A controversial proposal to allow temporary agency workers to be hired by employers during industrial action has been put forward for a second time by a free-market policy think tank. Originally suggested in the 2015 Conservative manifesto, the proposal has drawn strong criticism from unions and recruitment professionals.
Originally suggested in 2015 after David Cameron’s general election win, the proposal would change current employment law by removing the Conduct of Employment Agencies and Employment Businesses Regulation that currently prevents employers from hiring temporary workers to replace those employees on strike. While a consultation was ordered on the proposal when it was first put forward, the results of the consultation were never released.
Now however, the Centre for Policy Studies think tank is urging to government to reconsider the policy once more. According to employment lawyer Dr Sybille Steiner from Irwin Mitchell, the proposal could be made law either by an amendment to the Trade Union Act, an amendment of the Employment Business Regulations, or by requiring an even higher number of votes required for lawful industrial action. Any amendments would then render employment agents exempt from regulations and able to hire out temporary workers to carry out ‘essential public services’ in the event of a strike.
The proposal faced strong criticism in 2015 when it was introduced, both from unions and the Recruitment & Employment Confederation, and faces much the same reaction now as recruitment professionals fear that the hiring of temporary workers would undermine any industrial action and further reduce the rights of workers.
“This is an over-the-top call from a hard right group which has no idea about the challenges faced by working people. These are the measures of despots, not democrats,” said Howard Beckett of Unite. “The UK already has the most restrictive labour laws in the Western world, and that calls for measures such as these only further tilt the scales in favour of rogue bosses. It also fails to address the heart of the matter – seven years of service and wages cuts to a dedicated workforce now fed up with a government that will not listen.”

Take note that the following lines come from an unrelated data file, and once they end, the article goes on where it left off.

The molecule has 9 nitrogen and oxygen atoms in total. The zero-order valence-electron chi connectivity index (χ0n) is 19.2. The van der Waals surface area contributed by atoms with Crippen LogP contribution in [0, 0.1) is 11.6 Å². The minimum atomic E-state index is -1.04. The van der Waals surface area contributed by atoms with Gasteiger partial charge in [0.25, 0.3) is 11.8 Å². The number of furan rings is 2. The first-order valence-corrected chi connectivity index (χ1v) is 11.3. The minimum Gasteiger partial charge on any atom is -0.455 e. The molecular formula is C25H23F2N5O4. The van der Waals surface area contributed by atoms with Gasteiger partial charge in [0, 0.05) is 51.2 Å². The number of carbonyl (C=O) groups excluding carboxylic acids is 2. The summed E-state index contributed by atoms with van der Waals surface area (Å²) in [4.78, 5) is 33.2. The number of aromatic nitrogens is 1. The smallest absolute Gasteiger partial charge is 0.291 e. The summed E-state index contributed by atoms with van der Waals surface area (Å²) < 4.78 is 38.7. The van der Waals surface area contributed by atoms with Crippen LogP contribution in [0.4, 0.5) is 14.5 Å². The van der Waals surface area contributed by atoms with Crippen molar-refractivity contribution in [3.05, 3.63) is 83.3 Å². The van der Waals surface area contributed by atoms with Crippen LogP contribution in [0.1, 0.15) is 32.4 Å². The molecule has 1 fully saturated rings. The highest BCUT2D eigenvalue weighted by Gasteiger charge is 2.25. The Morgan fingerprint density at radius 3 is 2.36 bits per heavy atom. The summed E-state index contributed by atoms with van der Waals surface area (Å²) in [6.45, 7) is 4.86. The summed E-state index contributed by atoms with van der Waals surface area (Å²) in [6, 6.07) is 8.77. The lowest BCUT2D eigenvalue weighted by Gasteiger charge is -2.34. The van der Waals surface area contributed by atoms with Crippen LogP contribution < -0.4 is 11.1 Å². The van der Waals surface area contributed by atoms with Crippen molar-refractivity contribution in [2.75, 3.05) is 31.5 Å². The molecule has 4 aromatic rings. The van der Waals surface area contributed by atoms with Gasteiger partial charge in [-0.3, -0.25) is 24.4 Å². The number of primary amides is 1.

However it’s not all bad news for unions just yet. Jacquline McDermott of business law firm Keystone Law points out that any proposal to amend or repeal regulations would require the publication of the original 2015 consultation report and would still have to be passed by both the House of Commons and the House of Lords, an unlikely outcome considering how far-reaching the changes would have to be. “Arguably, it would also have to publish the results of the consultation, which it appears it so far failed to do,” she said. “If it were to be successful in repealing Reg 7, then it would apply to all sectors and services and not just essential ones, unless any secondary legislation specifically limited the use of agency workers to essential services.”
If the ‘strike-breakers’ proposal were to go ahead, it wouldn’t be the first time the current government has taken on the unions. The 2016 amendments to the Trade Union Act already increased the threshold of votes required for lawful action and made the regulations for legal strikes even stricter, which has so far prevented both London Underground workers and Scottish public service workers from being able to take legal industrial action.